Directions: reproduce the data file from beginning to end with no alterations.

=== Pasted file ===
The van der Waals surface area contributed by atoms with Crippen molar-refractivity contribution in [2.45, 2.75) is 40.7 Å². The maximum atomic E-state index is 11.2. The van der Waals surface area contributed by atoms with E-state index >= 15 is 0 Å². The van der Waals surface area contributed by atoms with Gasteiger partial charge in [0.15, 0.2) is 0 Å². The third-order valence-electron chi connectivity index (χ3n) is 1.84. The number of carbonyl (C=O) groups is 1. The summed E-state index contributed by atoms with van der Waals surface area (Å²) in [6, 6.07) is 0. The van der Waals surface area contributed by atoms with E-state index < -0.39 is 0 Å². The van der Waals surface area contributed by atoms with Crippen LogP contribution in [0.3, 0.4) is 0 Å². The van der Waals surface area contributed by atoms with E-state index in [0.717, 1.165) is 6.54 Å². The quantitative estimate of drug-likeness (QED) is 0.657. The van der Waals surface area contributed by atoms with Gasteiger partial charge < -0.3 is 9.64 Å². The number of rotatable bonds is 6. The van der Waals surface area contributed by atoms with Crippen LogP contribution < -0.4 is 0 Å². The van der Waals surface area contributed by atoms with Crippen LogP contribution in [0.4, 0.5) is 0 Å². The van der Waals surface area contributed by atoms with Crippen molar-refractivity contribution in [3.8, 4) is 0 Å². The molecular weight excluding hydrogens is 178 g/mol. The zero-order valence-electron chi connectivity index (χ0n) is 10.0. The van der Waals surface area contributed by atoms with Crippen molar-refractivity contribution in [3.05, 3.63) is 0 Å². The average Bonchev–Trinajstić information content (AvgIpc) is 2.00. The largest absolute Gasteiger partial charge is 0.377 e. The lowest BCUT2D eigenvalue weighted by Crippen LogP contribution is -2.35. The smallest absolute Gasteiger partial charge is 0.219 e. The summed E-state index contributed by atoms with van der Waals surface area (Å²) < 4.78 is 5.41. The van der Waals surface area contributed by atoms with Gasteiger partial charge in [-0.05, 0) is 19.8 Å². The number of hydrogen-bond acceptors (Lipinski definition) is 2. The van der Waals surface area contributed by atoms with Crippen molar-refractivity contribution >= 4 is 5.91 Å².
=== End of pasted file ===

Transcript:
The van der Waals surface area contributed by atoms with Crippen molar-refractivity contribution in [2.45, 2.75) is 40.7 Å². The maximum atomic E-state index is 11.2. The van der Waals surface area contributed by atoms with E-state index >= 15 is 0 Å². The van der Waals surface area contributed by atoms with Gasteiger partial charge in [0.15, 0.2) is 0 Å². The third-order valence-electron chi connectivity index (χ3n) is 1.84. The number of carbonyl (C=O) groups is 1. The summed E-state index contributed by atoms with van der Waals surface area (Å²) in [6, 6.07) is 0. The van der Waals surface area contributed by atoms with E-state index < -0.39 is 0 Å². The van der Waals surface area contributed by atoms with Crippen LogP contribution in [0.3, 0.4) is 0 Å². The van der Waals surface area contributed by atoms with E-state index in [0.717, 1.165) is 6.54 Å². The quantitative estimate of drug-likeness (QED) is 0.657. The van der Waals surface area contributed by atoms with Gasteiger partial charge < -0.3 is 9.64 Å². The number of rotatable bonds is 6. The van der Waals surface area contributed by atoms with Crippen LogP contribution < -0.4 is 0 Å². The van der Waals surface area contributed by atoms with Crippen LogP contribution in [0.4, 0.5) is 0 Å². The van der Waals surface area contributed by atoms with Crippen molar-refractivity contribution in [3.8, 4) is 0 Å². The molecular weight excluding hydrogens is 178 g/mol. The zero-order valence-electron chi connectivity index (χ0n) is 10.0. The van der Waals surface area contributed by atoms with Crippen molar-refractivity contribution in [3.05, 3.63) is 0 Å². The average Bonchev–Trinajstić information content (AvgIpc) is 2.00. The largest absolute Gasteiger partial charge is 0.377 e. The lowest BCUT2D eigenvalue weighted by Crippen LogP contribution is -2.35. The smallest absolute Gasteiger partial charge is 0.219 e. The summed E-state index contributed by atoms with van der Waals surface area (Å²) < 4.78 is 5.41. The van der Waals surface area contributed by atoms with Gasteiger partial charge in [-0.05, 0) is 19.8 Å². The number of hydrogen-bond acceptors (Lipinski definition) is 2. The van der Waals surface area contributed by atoms with Crippen molar-refractivity contribution >= 4 is 5.91 Å².